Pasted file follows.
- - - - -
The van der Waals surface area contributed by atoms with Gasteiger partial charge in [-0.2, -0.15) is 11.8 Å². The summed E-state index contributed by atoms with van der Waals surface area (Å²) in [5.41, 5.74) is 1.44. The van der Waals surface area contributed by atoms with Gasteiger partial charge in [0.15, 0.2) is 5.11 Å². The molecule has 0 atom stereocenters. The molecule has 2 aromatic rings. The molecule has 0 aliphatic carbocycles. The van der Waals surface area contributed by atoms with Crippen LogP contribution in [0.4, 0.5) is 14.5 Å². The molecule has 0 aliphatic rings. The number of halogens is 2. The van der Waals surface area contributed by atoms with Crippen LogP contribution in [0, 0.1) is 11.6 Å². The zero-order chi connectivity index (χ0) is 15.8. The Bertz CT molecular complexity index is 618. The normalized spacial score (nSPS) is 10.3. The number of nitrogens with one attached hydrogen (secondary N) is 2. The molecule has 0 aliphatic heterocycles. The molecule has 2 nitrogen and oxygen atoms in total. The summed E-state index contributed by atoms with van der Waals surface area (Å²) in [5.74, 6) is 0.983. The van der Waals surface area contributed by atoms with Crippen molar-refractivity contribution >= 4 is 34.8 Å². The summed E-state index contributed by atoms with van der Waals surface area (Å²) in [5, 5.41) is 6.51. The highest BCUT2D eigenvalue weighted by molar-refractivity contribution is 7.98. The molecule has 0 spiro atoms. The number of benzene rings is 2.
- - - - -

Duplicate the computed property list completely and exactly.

The van der Waals surface area contributed by atoms with Gasteiger partial charge in [-0.2, -0.15) is 11.8 Å². The summed E-state index contributed by atoms with van der Waals surface area (Å²) in [5.41, 5.74) is 1.44. The van der Waals surface area contributed by atoms with Gasteiger partial charge in [0.15, 0.2) is 5.11 Å². The molecule has 0 atom stereocenters. The molecule has 2 aromatic rings. The molecule has 0 aliphatic carbocycles. The van der Waals surface area contributed by atoms with Crippen LogP contribution in [0.4, 0.5) is 14.5 Å². The molecule has 0 aliphatic rings. The number of halogens is 2. The van der Waals surface area contributed by atoms with Crippen LogP contribution in [0, 0.1) is 11.6 Å². The zero-order chi connectivity index (χ0) is 15.8. The Bertz CT molecular complexity index is 618. The normalized spacial score (nSPS) is 10.3. The number of nitrogens with one attached hydrogen (secondary N) is 2. The molecule has 0 aliphatic heterocycles. The molecule has 2 nitrogen and oxygen atoms in total. The summed E-state index contributed by atoms with van der Waals surface area (Å²) in [5.74, 6) is 0.983. The van der Waals surface area contributed by atoms with Crippen molar-refractivity contribution >= 4 is 34.8 Å². The summed E-state index contributed by atoms with van der Waals surface area (Å²) in [5, 5.41) is 6.51. The highest BCUT2D eigenvalue weighted by molar-refractivity contribution is 7.98. The molecule has 0 spiro atoms. The number of benzene rings is 2.